Read this now while there is still time
This is the incredible Introduction to a book by Paul Hellyer written in 1999. Hellyer had been a Liberal Party cabinet minister from the days before I left Canada when the Liberal Party was the party of business. The title is Stop Think, and given its message could have been written this morning on behalf of Donald Trump. It is the most accurate and prescient writing I have ever come across on anything. It may only just explain what now cannot be stopped, but there is still the possibility that Trump will win. This will help you understand how essential it is that he does. And to repeat, this was written in 1999.
Have you ever tried to write a column or a book to say to the vast majority of economists and opinion leaders that they have got it all wrong; that they have set the world on a collision course with disaster? It is presumptuous, of course, but those of us who are dissenters, and our ranks are growing daily, have a moral obligation to ourselves to sound the alarm before it is too late.
We seem to be hell bent toward a world without borders. Someone has decided to eradicate the nation state as an effective political entity and to rob it of much of its power by moving back to the corporatism of the medieval society; this is not forward-looking but a wish to move back to the pre-democratic era. Decisions that have been the prerogative of national governments are being transferred to outsiders including the World Trade Organization, the International Monetary Fund, the World Bank and transnational corporations.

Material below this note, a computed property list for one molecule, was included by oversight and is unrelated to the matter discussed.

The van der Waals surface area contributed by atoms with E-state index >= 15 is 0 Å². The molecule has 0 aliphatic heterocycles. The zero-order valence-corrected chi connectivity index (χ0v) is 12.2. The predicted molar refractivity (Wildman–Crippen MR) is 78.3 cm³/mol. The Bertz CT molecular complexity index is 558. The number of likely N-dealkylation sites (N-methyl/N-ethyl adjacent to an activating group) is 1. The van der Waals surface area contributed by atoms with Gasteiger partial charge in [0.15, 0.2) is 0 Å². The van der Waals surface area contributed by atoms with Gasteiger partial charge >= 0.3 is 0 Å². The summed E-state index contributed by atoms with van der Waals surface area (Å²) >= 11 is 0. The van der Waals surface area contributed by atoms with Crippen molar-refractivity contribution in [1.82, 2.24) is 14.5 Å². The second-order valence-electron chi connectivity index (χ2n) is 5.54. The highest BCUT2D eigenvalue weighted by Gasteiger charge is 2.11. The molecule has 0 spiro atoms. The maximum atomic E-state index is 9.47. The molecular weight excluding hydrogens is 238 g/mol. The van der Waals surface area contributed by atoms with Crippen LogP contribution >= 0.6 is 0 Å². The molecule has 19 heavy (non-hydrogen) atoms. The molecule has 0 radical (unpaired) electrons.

Apart from the dubious merit of such a massive transfer of power is the undeniable fact that it is being done without the advice or consent of the people whose lives are being affected. They, whoever they may be, are re-engineering the world without asking for our opinions and without giving us the opportunity to express them in any tangible way through the ballot box.
To add insult to injury, globalization is being pushed down our throats without the courtesy of any vision of what the world will look like when the revolutions has run its course. Who will be in charge? To whom will they be accountable? How will changes be effected? What recourse will there be for the people who believe they have been seriously disadvantaged in the process?
A skeptic might conclude that there are no satisfactory answers to these questions because globalization is, in reality, a smoke-screen for the biggest power grab in history. The wealthiest, most powerful, people in the world have become impatient with democracy which sets standards of conduct and taxes wealth to provide services for the common good. To paraphrase, their battle hymn is Arthur Christopher Benson’s immortal line, “God who made us mighty, make us mightier yet.”
This can be achieved by shackling the nation states; by taking away their right to determine the conditions upon which direct foreign investment is welcome; by insisting that they must admit goods produced under the most despicable of circumstances; by requiring that their land and assets be “for sale” to foreigners; and that their central banks be immune to political control.